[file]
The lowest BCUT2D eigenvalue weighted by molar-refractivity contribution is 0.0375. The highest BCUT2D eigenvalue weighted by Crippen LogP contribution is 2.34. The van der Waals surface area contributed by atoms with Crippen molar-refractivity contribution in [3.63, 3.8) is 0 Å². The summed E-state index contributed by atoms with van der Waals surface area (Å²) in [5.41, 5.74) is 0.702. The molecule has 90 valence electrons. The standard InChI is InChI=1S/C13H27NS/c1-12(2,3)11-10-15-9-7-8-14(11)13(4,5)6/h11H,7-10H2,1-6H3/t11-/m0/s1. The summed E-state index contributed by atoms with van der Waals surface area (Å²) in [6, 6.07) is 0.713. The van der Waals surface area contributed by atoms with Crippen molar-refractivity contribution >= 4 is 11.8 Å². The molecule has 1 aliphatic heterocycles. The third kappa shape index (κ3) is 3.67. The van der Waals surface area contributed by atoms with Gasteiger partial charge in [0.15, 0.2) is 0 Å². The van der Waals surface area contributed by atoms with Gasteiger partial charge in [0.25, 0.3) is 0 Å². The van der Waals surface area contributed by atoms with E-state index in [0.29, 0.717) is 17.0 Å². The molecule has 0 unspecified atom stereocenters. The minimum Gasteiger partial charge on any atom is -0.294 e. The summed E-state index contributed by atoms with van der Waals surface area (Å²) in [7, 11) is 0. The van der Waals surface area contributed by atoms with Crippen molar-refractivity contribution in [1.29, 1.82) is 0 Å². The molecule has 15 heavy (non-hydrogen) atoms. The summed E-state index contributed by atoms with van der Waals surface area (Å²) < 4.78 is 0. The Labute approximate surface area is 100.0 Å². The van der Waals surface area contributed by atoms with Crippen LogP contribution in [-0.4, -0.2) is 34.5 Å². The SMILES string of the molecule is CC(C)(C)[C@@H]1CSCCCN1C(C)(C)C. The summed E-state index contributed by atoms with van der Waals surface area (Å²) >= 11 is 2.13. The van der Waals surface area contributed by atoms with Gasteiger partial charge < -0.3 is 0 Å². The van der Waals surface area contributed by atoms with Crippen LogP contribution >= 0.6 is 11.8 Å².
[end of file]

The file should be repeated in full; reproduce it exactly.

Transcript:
The lowest BCUT2D eigenvalue weighted by molar-refractivity contribution is 0.0375. The highest BCUT2D eigenvalue weighted by Crippen LogP contribution is 2.34. The van der Waals surface area contributed by atoms with Crippen molar-refractivity contribution in [3.63, 3.8) is 0 Å². The summed E-state index contributed by atoms with van der Waals surface area (Å²) in [5.41, 5.74) is 0.702. The molecule has 90 valence electrons. The standard InChI is InChI=1S/C13H27NS/c1-12(2,3)11-10-15-9-7-8-14(11)13(4,5)6/h11H,7-10H2,1-6H3/t11-/m0/s1. The summed E-state index contributed by atoms with van der Waals surface area (Å²) in [6, 6.07) is 0.713. The van der Waals surface area contributed by atoms with Crippen molar-refractivity contribution >= 4 is 11.8 Å². The molecule has 1 aliphatic heterocycles. The third kappa shape index (κ3) is 3.67. The van der Waals surface area contributed by atoms with Gasteiger partial charge in [0.15, 0.2) is 0 Å². The van der Waals surface area contributed by atoms with Gasteiger partial charge in [0.25, 0.3) is 0 Å². The van der Waals surface area contributed by atoms with E-state index in [0.29, 0.717) is 17.0 Å². The molecule has 0 unspecified atom stereocenters. The minimum Gasteiger partial charge on any atom is -0.294 e. The summed E-state index contributed by atoms with van der Waals surface area (Å²) in [7, 11) is 0. The van der Waals surface area contributed by atoms with Crippen molar-refractivity contribution in [1.29, 1.82) is 0 Å². The molecule has 15 heavy (non-hydrogen) atoms. The summed E-state index contributed by atoms with van der Waals surface area (Å²) < 4.78 is 0. The Labute approximate surface area is 100.0 Å². The van der Waals surface area contributed by atoms with Crippen LogP contribution in [-0.4, -0.2) is 34.5 Å². The SMILES string of the molecule is CC(C)(C)[C@@H]1CSCCCN1C(C)(C)C. The summed E-state index contributed by atoms with van der Waals surface area (Å²) >= 11 is 2.13. The van der Waals surface area contributed by atoms with Gasteiger partial charge < -0.3 is 0 Å². The van der Waals surface area contributed by atoms with Crippen LogP contribution >= 0.6 is 11.8 Å².